Linux Startup Sequence
When a Linux machine comes to life, a particular sequence of events takes place.
When a machine power is turned on, a pre-determined address/command in ROM gets loaded into RAM and begins execution of the boot loader program.
The loader program loads the system kernel program, starts the kernel running and passes control to it (loader program dies). On some Linux implementations, the kernel is simply named Linux, while in Linux, the kernel is named vmlinuz.
Loaded kernel checks memory, checks and sets up device drivers, organizes memory, sets up file system, etc. It also begins to spawn processes, the most notable of these is the init process which has PID 1. The init program is responsible for creation of all subsequent processes and therefore is the (grand) parent of all processes. See the
init man page.
The init process reads the
/etc/inittab file and performs two primary tasks,
- Sets the system states for all process execution (i.e. run levels)
- starts a getty program running at each terminal port. The getty program displays the
The getty process then waits (sleeps) for a user to enter their username.
As a user enters begins to enter a username, the getty process wakes up and is overwritten (exec’d) by the login program, which then begins execution. The login program displays the
The login process verifies the username-password pair entered against a corresponding user record in the
/etc/passwd file. If the username/password matches the password data in the
/etc/passwd file, the startup application (as specified in the
/etc/passwd file) is exec’d (This implies that the login process is overwritten by the startup application. While this is true in some implementations, in Linux, the login process forks the startup application and remains alive). If the username/password entry does not match, an error is given and access is denied.
If a Linux shell is the specified startup application (The startup application is typically a Linux shell, but it does not have to be, it could be another application program), the specific shell will read and execute the configuration program native to that shell, for example,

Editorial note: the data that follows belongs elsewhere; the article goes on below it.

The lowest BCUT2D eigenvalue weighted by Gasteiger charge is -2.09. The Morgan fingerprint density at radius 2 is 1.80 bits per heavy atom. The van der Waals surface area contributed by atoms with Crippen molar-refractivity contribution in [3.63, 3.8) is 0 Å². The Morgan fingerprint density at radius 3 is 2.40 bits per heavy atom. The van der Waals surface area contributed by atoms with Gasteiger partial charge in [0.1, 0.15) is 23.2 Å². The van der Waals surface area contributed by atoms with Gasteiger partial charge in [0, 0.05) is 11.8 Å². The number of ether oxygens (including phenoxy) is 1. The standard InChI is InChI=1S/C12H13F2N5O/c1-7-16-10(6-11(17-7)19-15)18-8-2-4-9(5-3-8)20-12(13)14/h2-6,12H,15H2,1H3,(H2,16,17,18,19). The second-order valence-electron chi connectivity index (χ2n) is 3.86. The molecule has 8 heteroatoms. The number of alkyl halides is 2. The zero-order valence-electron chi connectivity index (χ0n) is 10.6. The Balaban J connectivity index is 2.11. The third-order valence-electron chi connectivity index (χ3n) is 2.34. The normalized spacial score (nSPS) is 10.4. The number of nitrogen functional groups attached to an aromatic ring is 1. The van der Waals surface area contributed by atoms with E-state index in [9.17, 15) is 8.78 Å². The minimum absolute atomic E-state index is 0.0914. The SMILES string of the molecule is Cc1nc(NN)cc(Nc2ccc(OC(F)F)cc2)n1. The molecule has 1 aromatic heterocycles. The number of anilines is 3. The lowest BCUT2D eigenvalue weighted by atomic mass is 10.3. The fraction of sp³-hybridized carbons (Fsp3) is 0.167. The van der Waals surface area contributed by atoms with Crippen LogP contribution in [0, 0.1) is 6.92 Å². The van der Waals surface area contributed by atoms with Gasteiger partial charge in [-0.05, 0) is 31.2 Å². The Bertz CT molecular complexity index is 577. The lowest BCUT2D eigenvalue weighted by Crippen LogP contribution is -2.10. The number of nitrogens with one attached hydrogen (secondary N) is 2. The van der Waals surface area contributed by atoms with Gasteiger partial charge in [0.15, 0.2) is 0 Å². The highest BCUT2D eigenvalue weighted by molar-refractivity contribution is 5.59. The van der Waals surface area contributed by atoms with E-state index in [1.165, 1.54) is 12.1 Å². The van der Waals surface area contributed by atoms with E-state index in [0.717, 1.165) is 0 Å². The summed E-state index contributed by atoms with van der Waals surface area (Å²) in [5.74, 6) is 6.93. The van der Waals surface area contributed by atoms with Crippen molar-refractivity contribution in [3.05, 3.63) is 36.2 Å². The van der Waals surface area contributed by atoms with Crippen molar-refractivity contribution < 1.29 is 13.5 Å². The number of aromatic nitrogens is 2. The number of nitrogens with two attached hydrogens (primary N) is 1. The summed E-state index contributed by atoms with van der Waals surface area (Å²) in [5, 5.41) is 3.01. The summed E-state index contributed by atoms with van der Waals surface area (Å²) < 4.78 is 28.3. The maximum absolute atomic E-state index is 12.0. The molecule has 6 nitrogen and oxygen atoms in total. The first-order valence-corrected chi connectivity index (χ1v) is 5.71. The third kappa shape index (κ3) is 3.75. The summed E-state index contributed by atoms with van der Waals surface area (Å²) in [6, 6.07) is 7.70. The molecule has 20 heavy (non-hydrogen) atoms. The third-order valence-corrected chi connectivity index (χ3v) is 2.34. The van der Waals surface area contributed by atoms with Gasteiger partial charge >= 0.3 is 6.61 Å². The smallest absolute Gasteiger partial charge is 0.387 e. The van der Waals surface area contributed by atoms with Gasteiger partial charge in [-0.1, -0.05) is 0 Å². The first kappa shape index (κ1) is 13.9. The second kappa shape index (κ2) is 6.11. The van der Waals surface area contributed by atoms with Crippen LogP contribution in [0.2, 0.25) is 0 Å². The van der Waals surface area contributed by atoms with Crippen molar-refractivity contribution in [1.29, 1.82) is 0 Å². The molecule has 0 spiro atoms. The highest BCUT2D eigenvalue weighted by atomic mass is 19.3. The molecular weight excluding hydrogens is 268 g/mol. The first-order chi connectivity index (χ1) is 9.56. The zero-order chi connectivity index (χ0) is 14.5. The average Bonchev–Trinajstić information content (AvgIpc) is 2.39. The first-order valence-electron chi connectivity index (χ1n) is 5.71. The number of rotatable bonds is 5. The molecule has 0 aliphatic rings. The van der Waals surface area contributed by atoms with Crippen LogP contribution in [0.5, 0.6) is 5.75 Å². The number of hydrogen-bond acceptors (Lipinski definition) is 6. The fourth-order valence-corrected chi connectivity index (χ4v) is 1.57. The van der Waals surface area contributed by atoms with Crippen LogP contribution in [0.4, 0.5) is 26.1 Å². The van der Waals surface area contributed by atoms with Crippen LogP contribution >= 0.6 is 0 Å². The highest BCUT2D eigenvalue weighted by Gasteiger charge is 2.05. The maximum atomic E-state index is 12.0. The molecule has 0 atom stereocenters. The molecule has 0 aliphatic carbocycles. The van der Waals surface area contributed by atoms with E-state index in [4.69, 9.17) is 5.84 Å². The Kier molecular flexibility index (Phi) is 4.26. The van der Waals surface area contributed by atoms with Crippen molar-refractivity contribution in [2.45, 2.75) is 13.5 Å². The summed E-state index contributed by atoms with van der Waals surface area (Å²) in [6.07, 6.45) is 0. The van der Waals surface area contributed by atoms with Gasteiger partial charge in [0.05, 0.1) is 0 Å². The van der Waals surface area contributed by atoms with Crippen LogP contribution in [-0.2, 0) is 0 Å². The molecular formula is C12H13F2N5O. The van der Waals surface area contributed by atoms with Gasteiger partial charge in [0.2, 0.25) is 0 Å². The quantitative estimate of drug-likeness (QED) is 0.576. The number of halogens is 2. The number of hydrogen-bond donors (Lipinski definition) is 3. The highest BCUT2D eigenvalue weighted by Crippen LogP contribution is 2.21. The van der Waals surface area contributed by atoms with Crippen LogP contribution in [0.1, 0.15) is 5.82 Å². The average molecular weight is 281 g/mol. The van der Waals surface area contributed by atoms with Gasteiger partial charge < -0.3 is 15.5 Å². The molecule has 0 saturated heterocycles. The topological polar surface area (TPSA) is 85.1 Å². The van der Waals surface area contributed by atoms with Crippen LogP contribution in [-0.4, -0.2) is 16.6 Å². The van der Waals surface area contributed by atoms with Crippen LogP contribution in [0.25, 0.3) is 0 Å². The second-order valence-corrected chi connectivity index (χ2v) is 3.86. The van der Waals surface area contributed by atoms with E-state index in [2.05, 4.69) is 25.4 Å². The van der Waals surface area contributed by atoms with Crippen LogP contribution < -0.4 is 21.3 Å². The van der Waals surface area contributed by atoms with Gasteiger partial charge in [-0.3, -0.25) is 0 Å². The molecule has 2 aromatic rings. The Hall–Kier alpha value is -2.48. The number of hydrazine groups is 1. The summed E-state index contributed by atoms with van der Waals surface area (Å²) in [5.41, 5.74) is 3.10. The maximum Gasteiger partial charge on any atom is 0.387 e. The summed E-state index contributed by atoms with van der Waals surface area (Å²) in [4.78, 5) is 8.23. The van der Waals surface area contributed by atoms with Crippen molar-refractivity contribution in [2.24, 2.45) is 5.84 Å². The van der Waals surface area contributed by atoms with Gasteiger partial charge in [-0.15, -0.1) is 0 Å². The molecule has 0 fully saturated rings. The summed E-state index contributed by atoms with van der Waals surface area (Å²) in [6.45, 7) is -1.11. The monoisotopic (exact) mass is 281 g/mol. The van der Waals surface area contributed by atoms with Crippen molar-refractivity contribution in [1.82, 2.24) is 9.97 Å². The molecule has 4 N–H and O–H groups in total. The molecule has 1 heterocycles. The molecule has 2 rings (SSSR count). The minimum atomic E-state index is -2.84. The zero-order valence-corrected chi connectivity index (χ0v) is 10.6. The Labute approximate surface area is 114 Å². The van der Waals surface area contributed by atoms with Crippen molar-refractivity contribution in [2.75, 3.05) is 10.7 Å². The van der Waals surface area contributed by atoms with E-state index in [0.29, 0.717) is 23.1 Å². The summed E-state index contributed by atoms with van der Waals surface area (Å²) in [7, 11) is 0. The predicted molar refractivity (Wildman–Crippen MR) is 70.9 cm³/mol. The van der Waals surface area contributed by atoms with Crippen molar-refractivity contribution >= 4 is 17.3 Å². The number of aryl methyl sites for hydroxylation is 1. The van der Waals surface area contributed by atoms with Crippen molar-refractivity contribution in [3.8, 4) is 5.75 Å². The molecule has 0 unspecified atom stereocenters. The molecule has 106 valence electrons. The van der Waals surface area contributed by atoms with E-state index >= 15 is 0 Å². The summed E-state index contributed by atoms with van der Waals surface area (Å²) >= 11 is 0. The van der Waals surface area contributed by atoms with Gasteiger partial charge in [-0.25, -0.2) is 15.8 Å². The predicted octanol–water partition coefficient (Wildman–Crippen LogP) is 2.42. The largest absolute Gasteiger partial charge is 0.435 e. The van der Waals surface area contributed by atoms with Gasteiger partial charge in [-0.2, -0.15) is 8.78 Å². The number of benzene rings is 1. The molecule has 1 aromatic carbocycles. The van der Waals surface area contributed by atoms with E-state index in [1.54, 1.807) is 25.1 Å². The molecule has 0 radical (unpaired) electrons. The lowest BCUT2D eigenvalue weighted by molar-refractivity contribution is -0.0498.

.bashrc (Numerous files end with the letters
rc (e.g. .bashrc) on Linux installations. The letter rc are historical in nature and are taken from the words run commands to indicate the intended purpose of the file.)
As mentioned above, after a user enters their username, they are prompted for their password, and their username/password entry is verified against a corresponding record in the
/etc/passwd file. Each user with an account on a system has a single line record in the
This record is built by system tools when an administrator creates a user account. This might be a little hard to believe, but the
/etc/passwd file can be viewed by all users of a Linux system (feel free to try this on your system).
/etc/passwd records consist of 7 fields, separated by colon
: delimiters (although not all 7 fields may be populated or used). If fields are unpopulated, this may be inconsequential depending upon the field, or it may revert to a default value. The table below describes the 7 fields,
|1||the user’s login username|
|2||represents the random-length encryped password (if not an x); many modern versions of Linux use shadow passwords, in which this field will contain an x.|
|3||the user’s user id (uid)|
|4||the user’s group id (gid)|
|5||contains textual information about the user, such as the user’s name, or the department in which they work (data optional) 1|
|6||the user’s login directory|
|7||the user’s startup application|